Cyber Security in the Gulf Cooperation Council

3 Pages Posted: 16 Apr 2015

See all articles by Mamoun Alazab

Mamoun Alazab

Cyber Security

Steve Chon

ANU Cybercrime Observatory, Australian National University

Date Written: April 15, 2015


The Internet is one of the fastest growing areas of infrastructure development in the union of the Cooperation Council for the Arab States of the Gulf commonly referred to as Gulf Cooperation Council (GCC). It is clear that the adoption of Information and Communication Technologies (ICTs) worldwide has helped to quicken communication and facilitate the exchange of information. The number of Internet users and Internet-enabled technological devices is increasing exponentially, including an estimated 40 million Internet users within the area of the GCC that continues to grow. It considers the fastest growing and most economically competitive region in the world. This growth is largely fuelled by oil although the region is also becoming an increasingly popular destination for local and international tourists. This trend is set to continue with upcoming global events such as the Abu Dhabi and Bahrain Grand Prix, the Expo 2020 in Dubai and the FIFA World Cup in Qatar in 2022.

As the Internet grows and reaches most aspects of society, staying up-to-date with effective security measures and ensuring online safety remains a challenge. For example, modern cars are effectively computers, and many of which are connected to the Internet. These computing devices embedded in everyday life bring about new risks. In addition, the cybercrime landscape has evolved considerably over the past decade becoming more sophisticated with an increasing diversification of organizational forms of criminal actors. Failure to understand the impact of cybercrime and the threats pose to economy, national security, and the critical infrastructure; will leave GCC states vulnerable to all cyber-attacks and easy targets. There is now evidence of malicious actors that work alone, within cohesive group structures and as larger ephemeral online communities. In addition, vectors used to perpetrate cyber crime are constantly evolving due in part to innovative tactics of criminals which continues to evolve. Attacks typically occur unbeknown to the victims and through processes that guarantee anonymity to malicious actors. For example, many cyber-attacks are propagated through networks of compromised computers and intermediary systems masking the identity, which in certain cases make it difficult to identify the source and intention of cybercrime.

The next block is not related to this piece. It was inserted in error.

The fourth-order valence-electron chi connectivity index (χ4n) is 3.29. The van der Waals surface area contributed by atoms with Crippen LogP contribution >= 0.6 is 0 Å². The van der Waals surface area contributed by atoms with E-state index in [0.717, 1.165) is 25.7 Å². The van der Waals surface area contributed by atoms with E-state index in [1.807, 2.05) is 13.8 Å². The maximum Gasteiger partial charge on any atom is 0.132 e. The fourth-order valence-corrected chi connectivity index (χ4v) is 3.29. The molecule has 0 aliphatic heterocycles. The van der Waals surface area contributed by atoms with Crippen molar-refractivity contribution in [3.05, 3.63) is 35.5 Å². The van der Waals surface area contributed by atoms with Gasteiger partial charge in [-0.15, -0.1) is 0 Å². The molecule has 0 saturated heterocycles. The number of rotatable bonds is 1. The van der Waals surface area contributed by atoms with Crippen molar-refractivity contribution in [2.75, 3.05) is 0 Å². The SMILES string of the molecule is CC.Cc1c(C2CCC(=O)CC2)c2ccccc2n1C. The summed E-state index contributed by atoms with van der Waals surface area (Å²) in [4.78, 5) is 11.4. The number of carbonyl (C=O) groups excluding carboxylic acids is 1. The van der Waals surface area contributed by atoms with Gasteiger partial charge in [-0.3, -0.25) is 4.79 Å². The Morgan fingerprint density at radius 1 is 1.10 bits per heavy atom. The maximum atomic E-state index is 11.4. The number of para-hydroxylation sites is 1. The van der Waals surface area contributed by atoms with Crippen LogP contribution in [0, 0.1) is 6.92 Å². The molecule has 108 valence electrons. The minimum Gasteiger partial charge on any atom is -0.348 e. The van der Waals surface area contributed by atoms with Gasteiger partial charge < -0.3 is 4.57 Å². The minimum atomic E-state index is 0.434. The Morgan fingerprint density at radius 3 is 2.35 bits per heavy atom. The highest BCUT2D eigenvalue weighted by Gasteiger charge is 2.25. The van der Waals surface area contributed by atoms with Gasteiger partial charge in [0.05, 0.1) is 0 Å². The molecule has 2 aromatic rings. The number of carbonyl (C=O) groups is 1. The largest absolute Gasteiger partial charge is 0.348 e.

The countries of the GCC share culture, and political, geographic and socio-economic interests. As “communities of shared fate”, all Internet-connected nations are at the mercy of online threats. Yet, mechanisms to respond to such activity have been reactive at best with a deficiency of crime prevention efforts. A major block to the effective control of cyber crime is its transnational characteristic. Cyber attacks occur across borders, and perpetrators and their victims are rarely located in the same jurisdiction. Cyber criminals have also taken advantage of safe haven countries - states that lack Internet crime-related legislation and the capability to enforce them. In 2014, the World Summit on the Information Society (WSIS) 10 High Level Event in Geneva, co-organised by ITU, UNESCO, UNCTAD and UNDP, highlighted the significant risks posed by insufficient responses to cyber security. As connectivity develops cyber security must be recognised as a major threat for the Middle East.

One approach to curtail malicious activities has been through international frameworks. For example, the Council of Europe (CoE) Convention on Cybercrime, known as the Budapest Convention, is an international treaty that provides a comprehensive international approach to cybercrime investigation and law. The Convention formalises mutual legal assistance arrangements between jurisdictions and primarily includes European states, as well as a number of non-European states such as the USA, Japan, Australia and Canada. However, as of March 2015, no countries among the GCC have joined the Convention. Also there is no treaty or cooperation between the GCC states on cybercrime.

Among the six GCC countries, Qatar and Oman are the only two to have developed technical, organisational and legal measures to address cybercrime (Table 1). Other countries are working on these measures but still lack capacity to address cyber issues. The following four main recommendations offer some avenues to increase cyber security capacity in the GCC:

1 - Create a national (and regional) cyber awareness initiative 2 - Establish a centralised mechanism to share information, assets and expertise with GCC states and abroad 3 - Establish technical standards to combat cyber crime through a national (and regional) framework 4 - Engage in international police and judicial cooperation, for example, by signing the Budapest Convention.

Keywords: Cyber Security, Cybercrime, Cyber Defence, Gulf Cooperation Council

Suggested Citation

Alazab, Mamoun and Chon, Steve, Cyber Security in the Gulf Cooperation Council (April 15, 2015). Available at SSRN: or

Steve Chon

ANU Cybercrime Observatory, Australian National University ( email )

Canberra, Australian Capital Territory 2601


Do you have a job opening that you would like to promote on SSRN?

Paper statistics

Abstract Views
PlumX Metrics